Hypoglycemia is a medical emergency
To help myself remember and apply medical concepts, I break them down into the most simple terms I can. While most rapid response calls are for problems related to oxygen delivery, hypoglycemia is a problem of ATP generation.
Hypoglycemia is a common reason for activation of in-hospital rapid response teams. It constitutes a medical emergency, however most individuals will recover completely with treatment.
Hypoglycemia may range from a mild lowering of glucose ( < 70 mg/dL) with minimal or no symptoms to severe hypoglycemia (< 40 mg/dL) and neurological symptoms.
The lack of ATP generation results in both adrenergic and CNS responses which comprise the symptoms of hypoglycemia.
Signs and symptoms of hypoglycemia
Adrenergic signs and symptoms
The adrenergic signs and symptoms of hypoglycemia include anxiety, irritability, dizziness, diaphoresis, pallor, tachycardia, headache, shakiness, and hunger.
CNS signs and symptoms
The CNS signs and symptoms of hypoglycemia include altered mental status that proceeds to headache, malaise, impaired concentration, confusion, disorientation, irritability, lethargy, slurred speech, and irrational or uncontrolled behavior.
More serious CNS effects include seizures and hemiplegia.
At a blood glucose level of 10 mg/dL hypoglycemia manifests as coma, pupillary dilation, shallow breathing, bradycardia, and hypotonicity.
When responding to any in-hospital rapid response call where an adrenergic sign of hypoglycemia or altered mental status is present, a fingerstick blood glucose value should be checked immediately.
Causes of hypoglycemia
Common causes of hypoglycemia in the inpatient setting are:
Drug effect (usually insulin or other hypoglycemics)
Antidiabetic medication use without appropriate carbohydrate intake
Critical illness such as major organ failure, sepsis, and severe trauma
Other causes include:
Ingestion of large amounts of alcohol or salicylates
Sudden reduction of corticosteroid dose
Reduction of rate of intravenous dextrose
Interruption of enteral feedings or parenteral nutrition
Treatment of hypoglycemia
Treatment of hypoglycemia should occur as quickly as possible to prevent neurologic injury.
The two decision points in treatment are:
1. Whether the patient can take oral glucose
2. Whether the patient has IV access
In patients with hypoglycemia who can take oral glucose, 20 grams of glucose should be administered. If glucose gel or tablets are not immediately accessible, 4 ounces of orange or apple juice can be used.
In patients with hypoglycemia who are unable to take oral glucose, IV access should be established and 50 mL of 50% dextrose (25 g) should be administered rapidly.
In patients with hypoglycemia who are unable to take oral glucose and are without IV access, glucagon 1mg IM should be administered immediately.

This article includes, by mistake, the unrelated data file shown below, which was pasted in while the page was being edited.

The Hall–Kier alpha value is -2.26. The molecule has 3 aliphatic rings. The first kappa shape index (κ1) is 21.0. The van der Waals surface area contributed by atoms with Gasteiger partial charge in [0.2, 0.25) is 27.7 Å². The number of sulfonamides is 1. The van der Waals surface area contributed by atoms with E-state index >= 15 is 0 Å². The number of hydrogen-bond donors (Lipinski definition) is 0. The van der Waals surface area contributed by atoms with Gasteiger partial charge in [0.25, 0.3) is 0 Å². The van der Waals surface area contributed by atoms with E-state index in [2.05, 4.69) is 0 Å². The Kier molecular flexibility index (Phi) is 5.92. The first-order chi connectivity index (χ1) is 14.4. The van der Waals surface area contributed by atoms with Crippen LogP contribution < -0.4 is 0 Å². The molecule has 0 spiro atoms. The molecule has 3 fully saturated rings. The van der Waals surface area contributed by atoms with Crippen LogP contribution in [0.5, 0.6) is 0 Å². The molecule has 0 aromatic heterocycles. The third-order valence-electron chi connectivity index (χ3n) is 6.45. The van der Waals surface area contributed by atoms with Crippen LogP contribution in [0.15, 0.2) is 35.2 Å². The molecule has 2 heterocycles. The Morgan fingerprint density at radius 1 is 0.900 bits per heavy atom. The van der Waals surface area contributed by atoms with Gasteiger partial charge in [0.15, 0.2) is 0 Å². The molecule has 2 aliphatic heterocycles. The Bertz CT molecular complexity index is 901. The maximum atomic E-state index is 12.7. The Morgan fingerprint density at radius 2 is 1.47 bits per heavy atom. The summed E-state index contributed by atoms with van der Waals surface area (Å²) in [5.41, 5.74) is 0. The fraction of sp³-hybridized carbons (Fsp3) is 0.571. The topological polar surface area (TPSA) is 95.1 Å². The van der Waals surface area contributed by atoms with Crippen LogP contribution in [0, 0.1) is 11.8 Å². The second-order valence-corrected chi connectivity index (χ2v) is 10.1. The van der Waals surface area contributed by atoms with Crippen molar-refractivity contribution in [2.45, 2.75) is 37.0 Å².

Glucagon stimulates adenylate cyclase to produce increased cyclic AMP. This promotes hepatic glycogenolysis and gluconeogenesis causing blood glucose levels to increase. This antihypoglycemic effect is dependent upon preexisting hepatic glycogen stores.
Extra hepatic effects of glucagon include relaxation of the smooth muscle of the stomach, duodenum, small bowel, and colon.
Nausea and vomiting from glucagon is rare when used at a dose of 1mg IM.
Once the hypoglycemia is treated, efforts should be made to evaluate and treat the underlying cause. A thorough review of recent and current medications is essential to this process, even if it is to rule out medications as a cause.
Blood glucose should be rechecked 15 minutes after the first intervention. Additional blood glucose monitoring should be done depending on the cause of hypoglycemia.
Antidote to sulfonylurea induced hypoglycemia
If the cause of hypoglycemia is due to a sulfonylurea, an antidote is available. Sulfonylureas work by stimulating insulin release from the pancreatic beta cells and reducing glucose output from the liver.
A direct antidote to sulfonylureas is octreotide. Octreotide mimics natural somatostatin by inhibiting the release of serotonin, gastrin, VIP, insulin, glucagon, secretin, motilin, and pancreatic polypeptide.
Usually, patients with hypoglycemia from sulfonylureas will have recurrent episodes of severe hypoglycemia until the sulfonylurea is cleared. Giving a subcutaneous dose of 50 to 100 mcg octreotide can stop the insulin release caused by sulfonylureas and stabilize the patient’s blood glucose.
If you like this post, check out my book – A Pharmacist’s Guide to Inpatient Medical Emergencies: How to respond to code blue, rapid response calls, and other medical emergencies.